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A stronger dollar, lower inflation and a more dovish U.S. Federal Reserve may lead the central bank to increase rates twice in 2017, JP Morgan said.
Gold fell as the market focused on the central bank's move to extend its quantitative easing programme until the end of 2017.
Oil steadied above $50 a barrel despite doubts proposed OPEC production cuts would be sufficient to balance the market.
While black swans are inherently unpredictable, Nomura has pointed to 10 potential grey swans to worry about for 2017.
Tax and regulatory reform, as well as infrastructure projects, will help drive growth, Judy Shelton told CNBC.
The euro gained slightly on the dollar on Wednesday as investors focused on Thursday's European Central Bank meeting.
The bureau also said the number of hires and separations were little changed at 5.1 million and 4.9 million, respectively.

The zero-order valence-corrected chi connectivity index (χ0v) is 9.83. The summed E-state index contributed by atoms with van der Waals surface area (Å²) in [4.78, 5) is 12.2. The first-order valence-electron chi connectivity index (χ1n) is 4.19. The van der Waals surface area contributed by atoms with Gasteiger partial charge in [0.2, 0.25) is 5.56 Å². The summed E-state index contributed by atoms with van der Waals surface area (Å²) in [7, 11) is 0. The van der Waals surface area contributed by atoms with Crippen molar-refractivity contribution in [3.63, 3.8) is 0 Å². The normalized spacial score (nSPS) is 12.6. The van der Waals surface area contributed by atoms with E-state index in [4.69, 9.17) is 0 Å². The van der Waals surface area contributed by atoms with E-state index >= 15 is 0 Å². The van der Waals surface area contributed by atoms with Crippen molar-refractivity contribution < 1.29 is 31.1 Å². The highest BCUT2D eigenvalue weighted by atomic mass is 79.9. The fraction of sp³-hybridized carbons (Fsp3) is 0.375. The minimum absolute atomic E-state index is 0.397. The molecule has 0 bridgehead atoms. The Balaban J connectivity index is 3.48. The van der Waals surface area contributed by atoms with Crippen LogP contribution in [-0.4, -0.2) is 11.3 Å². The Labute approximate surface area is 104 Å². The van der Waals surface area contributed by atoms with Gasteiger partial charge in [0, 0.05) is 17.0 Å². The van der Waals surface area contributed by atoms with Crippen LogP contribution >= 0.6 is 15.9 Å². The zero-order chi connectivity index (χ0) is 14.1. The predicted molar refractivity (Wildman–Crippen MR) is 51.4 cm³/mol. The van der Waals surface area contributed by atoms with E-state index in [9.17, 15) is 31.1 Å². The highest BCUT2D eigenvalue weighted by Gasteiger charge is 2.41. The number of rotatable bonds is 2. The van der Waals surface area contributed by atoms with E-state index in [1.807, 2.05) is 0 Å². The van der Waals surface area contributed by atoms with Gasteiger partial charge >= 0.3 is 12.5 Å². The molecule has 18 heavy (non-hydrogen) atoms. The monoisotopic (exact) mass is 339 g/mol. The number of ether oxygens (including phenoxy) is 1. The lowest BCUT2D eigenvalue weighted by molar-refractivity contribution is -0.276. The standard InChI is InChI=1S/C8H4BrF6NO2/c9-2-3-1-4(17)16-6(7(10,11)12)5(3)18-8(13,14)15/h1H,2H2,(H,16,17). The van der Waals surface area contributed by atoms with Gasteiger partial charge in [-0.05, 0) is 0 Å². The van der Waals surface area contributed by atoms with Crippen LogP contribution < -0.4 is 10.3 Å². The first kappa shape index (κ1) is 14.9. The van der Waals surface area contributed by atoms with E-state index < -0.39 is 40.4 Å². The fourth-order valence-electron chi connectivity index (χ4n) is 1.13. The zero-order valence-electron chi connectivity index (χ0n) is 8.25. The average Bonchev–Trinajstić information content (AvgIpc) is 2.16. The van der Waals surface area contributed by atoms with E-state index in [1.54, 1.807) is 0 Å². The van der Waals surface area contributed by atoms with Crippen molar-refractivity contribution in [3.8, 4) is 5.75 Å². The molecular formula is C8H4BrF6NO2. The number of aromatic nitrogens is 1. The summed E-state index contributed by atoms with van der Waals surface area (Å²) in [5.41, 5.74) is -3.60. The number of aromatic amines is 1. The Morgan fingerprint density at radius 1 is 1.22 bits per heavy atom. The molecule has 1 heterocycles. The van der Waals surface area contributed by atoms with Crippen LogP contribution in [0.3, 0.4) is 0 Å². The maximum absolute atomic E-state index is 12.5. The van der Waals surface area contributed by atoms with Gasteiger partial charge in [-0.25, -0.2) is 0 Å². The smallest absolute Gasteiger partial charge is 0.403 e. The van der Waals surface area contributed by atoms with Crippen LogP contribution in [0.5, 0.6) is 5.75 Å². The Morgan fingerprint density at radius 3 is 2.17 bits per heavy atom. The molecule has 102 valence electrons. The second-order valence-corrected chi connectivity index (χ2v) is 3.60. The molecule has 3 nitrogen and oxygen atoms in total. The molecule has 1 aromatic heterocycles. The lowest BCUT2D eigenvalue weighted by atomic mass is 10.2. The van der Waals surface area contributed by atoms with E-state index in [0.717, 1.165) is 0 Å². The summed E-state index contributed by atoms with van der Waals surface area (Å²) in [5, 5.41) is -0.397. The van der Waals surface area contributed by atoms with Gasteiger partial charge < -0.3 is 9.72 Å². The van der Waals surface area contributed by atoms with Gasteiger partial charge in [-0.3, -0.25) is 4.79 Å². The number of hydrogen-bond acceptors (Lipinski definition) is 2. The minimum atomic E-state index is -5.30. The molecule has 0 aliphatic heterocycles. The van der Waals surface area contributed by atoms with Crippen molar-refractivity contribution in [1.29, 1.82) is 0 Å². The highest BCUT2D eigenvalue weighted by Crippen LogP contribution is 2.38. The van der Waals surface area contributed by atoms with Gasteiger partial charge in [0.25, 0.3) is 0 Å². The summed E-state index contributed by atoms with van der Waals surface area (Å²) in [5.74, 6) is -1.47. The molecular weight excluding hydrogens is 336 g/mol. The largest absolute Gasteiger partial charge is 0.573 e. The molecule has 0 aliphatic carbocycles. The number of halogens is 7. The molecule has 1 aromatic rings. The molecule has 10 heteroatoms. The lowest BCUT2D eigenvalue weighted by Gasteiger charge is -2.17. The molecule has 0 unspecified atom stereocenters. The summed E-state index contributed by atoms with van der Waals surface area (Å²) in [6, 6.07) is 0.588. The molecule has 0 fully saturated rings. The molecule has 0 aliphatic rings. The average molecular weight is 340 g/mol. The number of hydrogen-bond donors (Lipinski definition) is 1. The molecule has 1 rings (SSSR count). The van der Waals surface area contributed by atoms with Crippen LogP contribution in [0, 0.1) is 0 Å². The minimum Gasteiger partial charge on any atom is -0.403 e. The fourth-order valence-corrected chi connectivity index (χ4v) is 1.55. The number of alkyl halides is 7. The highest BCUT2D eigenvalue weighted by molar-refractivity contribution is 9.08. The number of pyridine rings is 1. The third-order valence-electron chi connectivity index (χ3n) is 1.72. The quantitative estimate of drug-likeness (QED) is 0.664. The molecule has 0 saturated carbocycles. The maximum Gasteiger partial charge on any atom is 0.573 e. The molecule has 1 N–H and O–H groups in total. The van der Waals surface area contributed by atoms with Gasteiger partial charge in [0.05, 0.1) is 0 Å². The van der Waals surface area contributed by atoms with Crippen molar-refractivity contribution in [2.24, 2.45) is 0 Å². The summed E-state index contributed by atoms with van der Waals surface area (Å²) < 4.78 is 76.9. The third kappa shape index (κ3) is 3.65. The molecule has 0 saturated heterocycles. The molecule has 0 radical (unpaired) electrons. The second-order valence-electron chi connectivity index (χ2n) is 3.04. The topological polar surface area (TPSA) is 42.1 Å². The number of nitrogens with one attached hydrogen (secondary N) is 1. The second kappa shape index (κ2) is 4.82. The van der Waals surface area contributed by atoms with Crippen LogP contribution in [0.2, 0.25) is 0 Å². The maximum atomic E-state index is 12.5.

Upbeat U.S. data supported the view that the world's biggest economy may be strong enough for the Federal Reserve to raise interest rates.
U.S. government debt prices were higher on Wednesday as investors eyed economic data as well as the upcoming Fed meeting.
U.S. stock index futures pointed to a flat open on Wednesday after another post-election rally in the previous session.
Jim Cramer went off the charts with the help of Rob Moreno, to measure the impact on interest rates, the dollar and inflation under Donald Trump.
Asian shares were higher, with Japan's benchmark index up on a Trump announcement that saw SoftBank shares gain smartly.
Experts scramble to factor Trump's corporate tax plans into the 2017 earnings equation.
U.S. government debt prices were mixed on Tuesday as investors digested economic data ahead of a potential interest rate hike.
U.S. equities rose, as a post-election rally continued, while investors digested data and braced for two key central bank meetings.
Rising interest rates and Trump's pro-growth policies will help major financial institution, Bank of America CEO Brian Moynihan tells CNBC.
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